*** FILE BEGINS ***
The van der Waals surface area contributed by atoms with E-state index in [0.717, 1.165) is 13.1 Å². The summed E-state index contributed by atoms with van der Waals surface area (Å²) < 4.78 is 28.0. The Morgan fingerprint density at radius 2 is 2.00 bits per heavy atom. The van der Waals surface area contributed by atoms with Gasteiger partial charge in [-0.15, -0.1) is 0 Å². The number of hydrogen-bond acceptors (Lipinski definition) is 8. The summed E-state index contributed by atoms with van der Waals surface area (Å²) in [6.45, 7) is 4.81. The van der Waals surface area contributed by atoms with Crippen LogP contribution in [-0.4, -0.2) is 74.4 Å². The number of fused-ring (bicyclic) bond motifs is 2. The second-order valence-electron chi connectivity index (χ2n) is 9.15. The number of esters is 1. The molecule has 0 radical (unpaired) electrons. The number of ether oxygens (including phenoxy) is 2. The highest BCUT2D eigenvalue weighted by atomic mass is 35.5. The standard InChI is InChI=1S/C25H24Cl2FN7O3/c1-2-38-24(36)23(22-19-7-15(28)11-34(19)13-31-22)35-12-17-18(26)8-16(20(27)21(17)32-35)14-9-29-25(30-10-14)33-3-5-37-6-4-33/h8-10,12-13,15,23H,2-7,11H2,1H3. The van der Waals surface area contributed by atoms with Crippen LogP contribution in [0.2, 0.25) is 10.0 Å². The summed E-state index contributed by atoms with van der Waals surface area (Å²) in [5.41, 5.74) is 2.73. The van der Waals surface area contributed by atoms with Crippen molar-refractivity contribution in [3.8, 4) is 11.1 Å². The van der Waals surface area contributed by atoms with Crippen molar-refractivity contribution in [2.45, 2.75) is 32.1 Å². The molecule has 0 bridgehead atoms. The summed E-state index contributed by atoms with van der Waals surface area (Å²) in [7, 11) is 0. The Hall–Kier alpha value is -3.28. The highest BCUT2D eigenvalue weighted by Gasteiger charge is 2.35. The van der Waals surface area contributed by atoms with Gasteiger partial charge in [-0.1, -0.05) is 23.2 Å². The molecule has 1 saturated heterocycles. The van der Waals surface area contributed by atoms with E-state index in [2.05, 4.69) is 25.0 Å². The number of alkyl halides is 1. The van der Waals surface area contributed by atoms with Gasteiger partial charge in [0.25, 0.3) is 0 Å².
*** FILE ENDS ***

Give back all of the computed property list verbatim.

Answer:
The van der Waals surface area contributed by atoms with E-state index in [0.717, 1.165) is 13.1 Å². The summed E-state index contributed by atoms with van der Waals surface area (Å²) < 4.78 is 28.0. The Morgan fingerprint density at radius 2 is 2.00 bits per heavy atom. The van der Waals surface area contributed by atoms with Gasteiger partial charge in [-0.15, -0.1) is 0 Å². The number of hydrogen-bond acceptors (Lipinski definition) is 8. The summed E-state index contributed by atoms with van der Waals surface area (Å²) in [6.45, 7) is 4.81. The van der Waals surface area contributed by atoms with Crippen LogP contribution in [-0.4, -0.2) is 74.4 Å². The number of fused-ring (bicyclic) bond motifs is 2. The second-order valence-electron chi connectivity index (χ2n) is 9.15. The number of esters is 1. The molecule has 0 radical (unpaired) electrons. The number of ether oxygens (including phenoxy) is 2. The highest BCUT2D eigenvalue weighted by atomic mass is 35.5. The standard InChI is InChI=1S/C25H24Cl2FN7O3/c1-2-38-24(36)23(22-19-7-15(28)11-34(19)13-31-22)35-12-17-18(26)8-16(20(27)21(17)32-35)14-9-29-25(30-10-14)33-3-5-37-6-4-33/h8-10,12-13,15,23H,2-7,11H2,1H3. The van der Waals surface area contributed by atoms with Crippen LogP contribution in [0.2, 0.25) is 10.0 Å². The summed E-state index contributed by atoms with van der Waals surface area (Å²) in [5.41, 5.74) is 2.73. The van der Waals surface area contributed by atoms with Crippen molar-refractivity contribution in [3.8, 4) is 11.1 Å². The van der Waals surface area contributed by atoms with Crippen molar-refractivity contribution in [2.45, 2.75) is 32.1 Å². The molecule has 0 bridgehead atoms. The summed E-state index contributed by atoms with van der Waals surface area (Å²) in [7, 11) is 0. The Hall–Kier alpha value is -3.28. The highest BCUT2D eigenvalue weighted by Gasteiger charge is 2.35. The van der Waals surface area contributed by atoms with Gasteiger partial charge in [-0.1, -0.05) is 23.2 Å². The molecule has 1 saturated heterocycles. The van der Waals surface area contributed by atoms with E-state index in [2.05, 4.69) is 25.0 Å². The number of alkyl halides is 1. The van der Waals surface area contributed by atoms with Gasteiger partial charge in [0.25, 0.3) is 0 Å².